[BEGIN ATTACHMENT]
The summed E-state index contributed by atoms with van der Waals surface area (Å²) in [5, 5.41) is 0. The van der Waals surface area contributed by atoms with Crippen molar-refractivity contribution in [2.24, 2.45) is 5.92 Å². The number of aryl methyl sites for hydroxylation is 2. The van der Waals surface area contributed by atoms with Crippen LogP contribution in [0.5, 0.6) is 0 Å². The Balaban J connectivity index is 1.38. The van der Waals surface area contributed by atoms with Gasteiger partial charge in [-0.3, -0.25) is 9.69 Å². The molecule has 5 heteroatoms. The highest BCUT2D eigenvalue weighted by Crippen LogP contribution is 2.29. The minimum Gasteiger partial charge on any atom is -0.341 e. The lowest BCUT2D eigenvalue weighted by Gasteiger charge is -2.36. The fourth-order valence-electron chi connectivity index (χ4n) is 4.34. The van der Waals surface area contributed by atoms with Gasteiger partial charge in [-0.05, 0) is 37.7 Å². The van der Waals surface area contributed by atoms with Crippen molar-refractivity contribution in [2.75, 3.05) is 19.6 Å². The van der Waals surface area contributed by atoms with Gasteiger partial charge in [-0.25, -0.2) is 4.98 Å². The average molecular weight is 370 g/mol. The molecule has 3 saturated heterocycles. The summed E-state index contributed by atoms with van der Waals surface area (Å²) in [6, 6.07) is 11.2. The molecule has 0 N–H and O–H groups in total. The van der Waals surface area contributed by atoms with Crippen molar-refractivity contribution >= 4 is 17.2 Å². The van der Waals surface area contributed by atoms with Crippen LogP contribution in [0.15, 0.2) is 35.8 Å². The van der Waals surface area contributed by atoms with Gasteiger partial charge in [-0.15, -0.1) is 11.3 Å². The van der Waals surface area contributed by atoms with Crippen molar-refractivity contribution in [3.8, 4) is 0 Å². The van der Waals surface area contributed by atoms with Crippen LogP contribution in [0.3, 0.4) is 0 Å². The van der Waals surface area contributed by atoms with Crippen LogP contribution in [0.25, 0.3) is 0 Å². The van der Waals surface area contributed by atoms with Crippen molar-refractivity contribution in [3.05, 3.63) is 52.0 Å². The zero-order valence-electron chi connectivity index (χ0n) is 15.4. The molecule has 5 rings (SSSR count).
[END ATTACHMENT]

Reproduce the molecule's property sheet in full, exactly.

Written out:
The summed E-state index contributed by atoms with van der Waals surface area (Å²) in [5, 5.41) is 0. The van der Waals surface area contributed by atoms with Crippen molar-refractivity contribution in [2.24, 2.45) is 5.92 Å². The number of aryl methyl sites for hydroxylation is 2. The van der Waals surface area contributed by atoms with Crippen LogP contribution in [0.5, 0.6) is 0 Å². The Balaban J connectivity index is 1.38. The van der Waals surface area contributed by atoms with Gasteiger partial charge in [-0.3, -0.25) is 9.69 Å². The molecule has 5 heteroatoms. The highest BCUT2D eigenvalue weighted by Crippen LogP contribution is 2.29. The minimum Gasteiger partial charge on any atom is -0.341 e. The lowest BCUT2D eigenvalue weighted by Gasteiger charge is -2.36. The fourth-order valence-electron chi connectivity index (χ4n) is 4.34. The van der Waals surface area contributed by atoms with Gasteiger partial charge in [-0.05, 0) is 37.7 Å². The van der Waals surface area contributed by atoms with Crippen molar-refractivity contribution in [2.75, 3.05) is 19.6 Å². The van der Waals surface area contributed by atoms with Gasteiger partial charge in [-0.25, -0.2) is 4.98 Å². The average molecular weight is 370 g/mol. The molecule has 3 saturated heterocycles. The summed E-state index contributed by atoms with van der Waals surface area (Å²) in [6, 6.07) is 11.2. The molecule has 0 N–H and O–H groups in total. The van der Waals surface area contributed by atoms with Crippen molar-refractivity contribution >= 4 is 17.2 Å². The van der Waals surface area contributed by atoms with Crippen LogP contribution in [0.15, 0.2) is 35.8 Å². The van der Waals surface area contributed by atoms with Gasteiger partial charge in [-0.15, -0.1) is 11.3 Å². The van der Waals surface area contributed by atoms with Crippen molar-refractivity contribution in [3.8, 4) is 0 Å². The van der Waals surface area contributed by atoms with Crippen LogP contribution in [0.3, 0.4) is 0 Å². The van der Waals surface area contributed by atoms with Crippen LogP contribution in [0.25, 0.3) is 0 Å². The van der Waals surface area contributed by atoms with Crippen molar-refractivity contribution in [3.05, 3.63) is 52.0 Å². The zero-order valence-electron chi connectivity index (χ0n) is 15.4. The molecule has 5 rings (SSSR count).